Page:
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Paula Ann
07:51 AM on 12/20/2009
I came on here ready to vote Gehry's Walt Disney Theater as my personal favorite only to find it didn't even make the list. At first I thought, well, maybe it was built in the '90s. Nope. 2003.
So, why was it not a nominee? Too popular? Too much like the Bilbao Guggenheim?
It's still number one.
07:38 AM on 12/20/2009
I think this is one of the most awesome buildings of this decade, Shanghai World Financial Center, opened 2008:
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11:33 AM on 12/20/2009
OOOHHHHHH That really is beautiful! Thanks for the link!
Sane but crazy.....
01:42 PM on 12/20/2009
Same here, Netz. Beautiul building.
Our government is a wartocracy.
06:23 AM on 12/20/2009
German buildings that use zero energy, actually putting energy into the grid, are my choice.
Allen Gladfelter
03:52 AM on 12/20/2009
I'd like to mention the Banner Bank building in Boise, Idaho. It's a very well-designed and well-built LEEDS platinum certified office buildling in heart of downtown Boise. The care taken in it's construction and the efficiency in which the building works makes it, in my humble opinion, worthy of mention.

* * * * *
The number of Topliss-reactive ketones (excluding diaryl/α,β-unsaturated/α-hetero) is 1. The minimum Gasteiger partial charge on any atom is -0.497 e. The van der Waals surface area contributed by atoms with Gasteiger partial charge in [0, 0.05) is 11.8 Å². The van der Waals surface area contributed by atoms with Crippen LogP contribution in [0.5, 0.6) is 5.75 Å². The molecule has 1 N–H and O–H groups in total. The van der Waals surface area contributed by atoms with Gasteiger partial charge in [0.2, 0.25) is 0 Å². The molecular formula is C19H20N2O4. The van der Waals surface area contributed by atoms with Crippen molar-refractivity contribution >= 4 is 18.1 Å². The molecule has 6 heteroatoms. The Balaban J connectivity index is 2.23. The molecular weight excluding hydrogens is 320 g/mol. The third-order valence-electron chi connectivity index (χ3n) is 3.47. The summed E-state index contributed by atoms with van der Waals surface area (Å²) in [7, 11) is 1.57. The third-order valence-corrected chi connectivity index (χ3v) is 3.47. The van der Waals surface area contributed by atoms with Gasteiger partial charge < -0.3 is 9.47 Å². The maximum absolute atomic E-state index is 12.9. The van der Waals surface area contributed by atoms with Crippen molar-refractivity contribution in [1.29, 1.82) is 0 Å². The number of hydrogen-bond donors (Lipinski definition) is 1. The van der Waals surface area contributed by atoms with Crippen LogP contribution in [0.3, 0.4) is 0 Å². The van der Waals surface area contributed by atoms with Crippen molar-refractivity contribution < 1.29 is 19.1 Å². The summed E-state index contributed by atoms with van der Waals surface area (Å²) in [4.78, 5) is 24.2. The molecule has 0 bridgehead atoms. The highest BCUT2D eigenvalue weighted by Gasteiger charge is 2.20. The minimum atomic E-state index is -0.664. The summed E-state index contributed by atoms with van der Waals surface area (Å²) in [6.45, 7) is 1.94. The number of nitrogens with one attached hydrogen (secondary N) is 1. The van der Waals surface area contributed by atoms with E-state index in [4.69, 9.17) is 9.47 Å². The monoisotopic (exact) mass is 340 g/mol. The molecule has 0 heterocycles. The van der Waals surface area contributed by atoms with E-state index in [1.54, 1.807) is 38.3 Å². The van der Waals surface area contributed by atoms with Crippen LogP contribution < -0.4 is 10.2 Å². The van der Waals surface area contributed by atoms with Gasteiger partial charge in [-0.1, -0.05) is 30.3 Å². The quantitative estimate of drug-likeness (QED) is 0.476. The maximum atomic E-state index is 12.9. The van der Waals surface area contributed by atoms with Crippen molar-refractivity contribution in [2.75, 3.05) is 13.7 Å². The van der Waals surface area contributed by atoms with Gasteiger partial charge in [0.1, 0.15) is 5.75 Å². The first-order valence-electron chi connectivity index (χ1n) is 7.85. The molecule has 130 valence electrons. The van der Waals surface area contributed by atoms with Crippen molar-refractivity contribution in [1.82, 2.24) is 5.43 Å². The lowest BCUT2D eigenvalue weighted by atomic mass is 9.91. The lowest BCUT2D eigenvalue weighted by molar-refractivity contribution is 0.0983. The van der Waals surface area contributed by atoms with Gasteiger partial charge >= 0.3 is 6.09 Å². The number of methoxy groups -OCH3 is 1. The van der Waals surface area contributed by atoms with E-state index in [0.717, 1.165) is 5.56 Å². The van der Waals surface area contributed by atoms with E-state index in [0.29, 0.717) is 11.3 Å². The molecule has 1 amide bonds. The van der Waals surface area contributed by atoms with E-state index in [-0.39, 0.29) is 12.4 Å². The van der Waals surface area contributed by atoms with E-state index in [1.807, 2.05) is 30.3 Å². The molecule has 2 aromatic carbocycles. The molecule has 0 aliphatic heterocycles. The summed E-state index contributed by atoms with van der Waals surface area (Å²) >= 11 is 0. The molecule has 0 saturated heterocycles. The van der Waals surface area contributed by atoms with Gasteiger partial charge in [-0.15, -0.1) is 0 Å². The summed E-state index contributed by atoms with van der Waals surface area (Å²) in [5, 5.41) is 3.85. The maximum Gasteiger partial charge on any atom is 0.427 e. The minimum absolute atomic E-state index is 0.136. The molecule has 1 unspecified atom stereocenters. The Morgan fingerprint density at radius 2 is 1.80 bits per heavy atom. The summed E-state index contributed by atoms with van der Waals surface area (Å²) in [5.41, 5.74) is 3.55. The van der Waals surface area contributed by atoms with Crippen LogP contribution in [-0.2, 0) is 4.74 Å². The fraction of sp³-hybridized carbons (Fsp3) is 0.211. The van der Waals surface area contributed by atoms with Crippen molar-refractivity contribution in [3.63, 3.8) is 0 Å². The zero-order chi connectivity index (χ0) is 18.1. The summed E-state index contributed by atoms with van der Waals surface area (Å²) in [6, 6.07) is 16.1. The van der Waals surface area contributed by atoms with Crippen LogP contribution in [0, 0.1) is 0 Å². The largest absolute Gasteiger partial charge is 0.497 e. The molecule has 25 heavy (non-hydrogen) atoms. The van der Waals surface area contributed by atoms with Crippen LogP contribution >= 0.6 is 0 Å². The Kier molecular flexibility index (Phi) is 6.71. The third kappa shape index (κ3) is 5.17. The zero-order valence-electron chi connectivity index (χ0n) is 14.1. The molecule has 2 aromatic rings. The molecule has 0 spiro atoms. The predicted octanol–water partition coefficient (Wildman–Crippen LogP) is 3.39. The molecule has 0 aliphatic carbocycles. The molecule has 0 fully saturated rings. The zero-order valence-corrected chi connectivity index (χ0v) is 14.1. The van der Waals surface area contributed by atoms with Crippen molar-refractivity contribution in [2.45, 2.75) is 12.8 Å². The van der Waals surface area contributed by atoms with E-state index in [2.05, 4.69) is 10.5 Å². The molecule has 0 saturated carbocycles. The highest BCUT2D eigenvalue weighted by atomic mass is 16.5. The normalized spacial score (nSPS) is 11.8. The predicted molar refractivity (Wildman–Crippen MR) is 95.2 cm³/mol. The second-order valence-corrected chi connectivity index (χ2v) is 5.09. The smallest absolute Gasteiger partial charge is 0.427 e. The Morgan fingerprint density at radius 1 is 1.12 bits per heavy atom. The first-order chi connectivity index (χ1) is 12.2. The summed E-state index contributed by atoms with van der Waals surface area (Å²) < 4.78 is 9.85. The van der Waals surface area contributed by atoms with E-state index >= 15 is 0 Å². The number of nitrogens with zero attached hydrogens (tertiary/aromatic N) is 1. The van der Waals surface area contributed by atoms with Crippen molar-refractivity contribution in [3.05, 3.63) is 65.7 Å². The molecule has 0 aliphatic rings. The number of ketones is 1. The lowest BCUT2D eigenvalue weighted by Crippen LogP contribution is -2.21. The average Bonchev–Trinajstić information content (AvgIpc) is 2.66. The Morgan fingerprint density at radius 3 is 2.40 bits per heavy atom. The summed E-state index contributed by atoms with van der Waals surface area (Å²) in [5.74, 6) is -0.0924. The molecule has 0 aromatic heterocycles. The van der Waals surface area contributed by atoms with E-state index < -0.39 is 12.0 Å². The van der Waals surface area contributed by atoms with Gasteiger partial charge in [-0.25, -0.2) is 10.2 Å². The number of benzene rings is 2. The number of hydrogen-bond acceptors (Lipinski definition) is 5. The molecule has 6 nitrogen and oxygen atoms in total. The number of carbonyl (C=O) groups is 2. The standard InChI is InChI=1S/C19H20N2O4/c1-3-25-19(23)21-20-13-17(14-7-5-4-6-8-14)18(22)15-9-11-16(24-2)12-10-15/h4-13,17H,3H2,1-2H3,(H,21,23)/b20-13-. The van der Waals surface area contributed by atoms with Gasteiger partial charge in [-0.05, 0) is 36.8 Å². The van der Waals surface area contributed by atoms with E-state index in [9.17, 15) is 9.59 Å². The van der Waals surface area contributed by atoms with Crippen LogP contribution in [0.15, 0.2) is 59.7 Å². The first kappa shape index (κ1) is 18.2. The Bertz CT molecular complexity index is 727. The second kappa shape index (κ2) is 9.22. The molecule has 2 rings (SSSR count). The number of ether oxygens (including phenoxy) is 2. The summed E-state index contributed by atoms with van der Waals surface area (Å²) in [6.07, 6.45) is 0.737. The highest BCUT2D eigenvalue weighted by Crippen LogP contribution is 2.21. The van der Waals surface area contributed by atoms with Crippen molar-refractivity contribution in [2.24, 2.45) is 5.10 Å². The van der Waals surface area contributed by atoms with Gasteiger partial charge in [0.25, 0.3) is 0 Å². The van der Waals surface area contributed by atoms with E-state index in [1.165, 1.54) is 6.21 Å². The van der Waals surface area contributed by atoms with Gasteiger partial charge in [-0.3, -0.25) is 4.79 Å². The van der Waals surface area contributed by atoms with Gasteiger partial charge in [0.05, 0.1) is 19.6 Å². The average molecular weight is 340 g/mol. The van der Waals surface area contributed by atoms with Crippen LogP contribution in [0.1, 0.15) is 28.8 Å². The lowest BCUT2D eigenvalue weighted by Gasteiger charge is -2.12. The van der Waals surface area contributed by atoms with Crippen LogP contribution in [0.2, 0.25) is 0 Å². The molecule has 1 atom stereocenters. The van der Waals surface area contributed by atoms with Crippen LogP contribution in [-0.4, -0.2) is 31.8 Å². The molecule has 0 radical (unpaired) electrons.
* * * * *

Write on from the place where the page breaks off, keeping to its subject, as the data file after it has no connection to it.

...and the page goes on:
02:03 AM on 12/20/2009
What about the Calatrava wing at the Milwaukee Art Museum?
07:27 AM on 12/20/2009
Really ugly.
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11:36 AM on 12/20/2009
It reminds me of Sally Field's hat in "The Flying Nun". More art than usable space. Thumbs down here.
01:29 AM on 12/20/2009
whomever made this list obviously has never seen the ICA in person. how could this be included in the top ten OF A DECADE? So much work out there that is simply amazing... and this one is here?... try including a picture of it during the DAY!
01:32 AM on 12/20/2009
typo... IAC... have had boston on my mind today i suppose
12:12 AM on 12/20/2009
Also, I was in Seattle just last week, and regardless of how architects feel about the library there, average people don't seem to have a great opinion of it unfortunately.
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01:09 AM on 12/20/2009
Like a street walker working a corner of downtown Seattle, the Central Branch is flashy, cheap, and aging badly. Nor is its architecture the worst news. It's an inferior library, scorned by the public and loathed by the people who have to work in it.

Seattle is cluttered with the awful architectural side effects of its proximity to its Microsoft corporate overlords, which aren't limited merely to functional or aesthetic disasters. They also come come in the form of financial and civic rape, such as Paul Allen's Seahawks Stadium.
01:47 AM on 12/20/2009